We went to the Lavender Hour, Terri’s daughters’ yoga studio and store, on Saturday. Julie was there, and we hugged and talked, and then she pointed me toward her long-life friends.

I went over and introduced myself.

“I know who you are,” said Mary Beth, and she startled me. “I recognized your voice.”


Memories can be like rock foundations. Some are pulverized, and some are pea gravel, and some—the big ones—are boulders. If those boulders have been sitting in the sun, they warm my bare feet when I step, tentatively, onto their smooth, flat surface.

But if they’ve been in the cold shadow: then, my. Those rocks will burn my soles like ice.


It was a memory weekend. We stayed in Ada, on the ONU campus, at the university where Mark did his law degree. We stayed in an inn that hadn’t been there when Mark was a student. We had a lovely, two-bedroom suite with a spacious living area. The beds were crisply dressed and comfy. Each room had a big screen TV. There were reading chairs and writing desks, and a fireplace that we didn’t, on that warm weekend, much need. But it was a lovely facet.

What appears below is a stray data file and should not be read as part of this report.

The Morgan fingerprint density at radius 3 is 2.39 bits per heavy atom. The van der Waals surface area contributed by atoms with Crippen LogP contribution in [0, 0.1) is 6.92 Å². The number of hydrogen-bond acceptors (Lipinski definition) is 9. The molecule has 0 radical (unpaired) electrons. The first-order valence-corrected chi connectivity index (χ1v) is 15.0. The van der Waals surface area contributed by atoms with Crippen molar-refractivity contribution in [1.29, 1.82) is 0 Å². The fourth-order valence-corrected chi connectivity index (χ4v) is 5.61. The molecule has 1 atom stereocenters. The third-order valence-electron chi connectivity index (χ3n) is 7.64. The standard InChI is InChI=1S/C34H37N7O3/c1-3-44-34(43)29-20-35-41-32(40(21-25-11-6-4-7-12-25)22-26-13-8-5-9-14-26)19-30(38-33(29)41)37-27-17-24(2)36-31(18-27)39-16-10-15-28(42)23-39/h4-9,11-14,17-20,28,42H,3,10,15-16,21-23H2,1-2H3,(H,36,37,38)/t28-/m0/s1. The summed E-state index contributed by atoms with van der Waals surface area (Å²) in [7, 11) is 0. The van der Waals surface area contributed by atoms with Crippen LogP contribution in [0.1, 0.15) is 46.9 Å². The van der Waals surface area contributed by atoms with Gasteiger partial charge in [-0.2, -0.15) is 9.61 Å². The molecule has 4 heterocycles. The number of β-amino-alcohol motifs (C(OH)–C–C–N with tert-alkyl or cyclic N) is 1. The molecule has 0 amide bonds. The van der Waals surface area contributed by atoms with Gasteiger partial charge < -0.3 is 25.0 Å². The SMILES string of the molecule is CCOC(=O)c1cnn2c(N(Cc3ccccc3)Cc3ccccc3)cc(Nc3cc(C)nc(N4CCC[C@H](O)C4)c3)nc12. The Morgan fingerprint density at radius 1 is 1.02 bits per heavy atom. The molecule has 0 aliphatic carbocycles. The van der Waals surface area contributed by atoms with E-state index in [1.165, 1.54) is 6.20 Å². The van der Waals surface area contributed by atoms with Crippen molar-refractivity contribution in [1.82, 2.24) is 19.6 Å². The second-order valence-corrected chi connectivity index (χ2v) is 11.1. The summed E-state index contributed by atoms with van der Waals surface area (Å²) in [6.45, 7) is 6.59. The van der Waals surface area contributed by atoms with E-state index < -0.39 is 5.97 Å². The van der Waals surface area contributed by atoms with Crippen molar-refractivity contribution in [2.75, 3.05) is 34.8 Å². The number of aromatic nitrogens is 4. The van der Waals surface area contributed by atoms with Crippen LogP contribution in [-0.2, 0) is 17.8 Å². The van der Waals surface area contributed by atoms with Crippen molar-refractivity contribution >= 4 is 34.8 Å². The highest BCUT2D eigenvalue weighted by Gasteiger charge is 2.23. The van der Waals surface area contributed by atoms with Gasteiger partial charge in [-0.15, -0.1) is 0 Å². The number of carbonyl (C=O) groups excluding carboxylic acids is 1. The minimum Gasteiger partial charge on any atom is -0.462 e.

I remembered the first weekend we visited the campus. We drove from western New York, and, because it was January, we were concerned about weather and driving.

Mark’s admissions counselor, Grant, laughed.

“You’re thinking BUFFALO snow,” he said. “It doesn’t snow like that in ADA.”

But, of course, it did: that weekend Ada suffered an unprecedented blizzard.

That weekend, we could have used that fireplace in the inn.


On Saturday night, back from the Lavender Hour,—from seeing Julie, Mary Beth, and Susie, from talking with sweet Kate, Terri’s daughter, and with Ott, Terri’s husband,—Mark and I went out for a walk after dinner. James was settled in with his laptop and a movie, so we laced up our sneakers and walked across campus, over to the law school.

We had walked these paths before. For three intense years, Mark walked them every day, and James and I walked them many times a week. The scenery scrolled past us like the predictable, repetitive background scroll of an old-fashioned movie.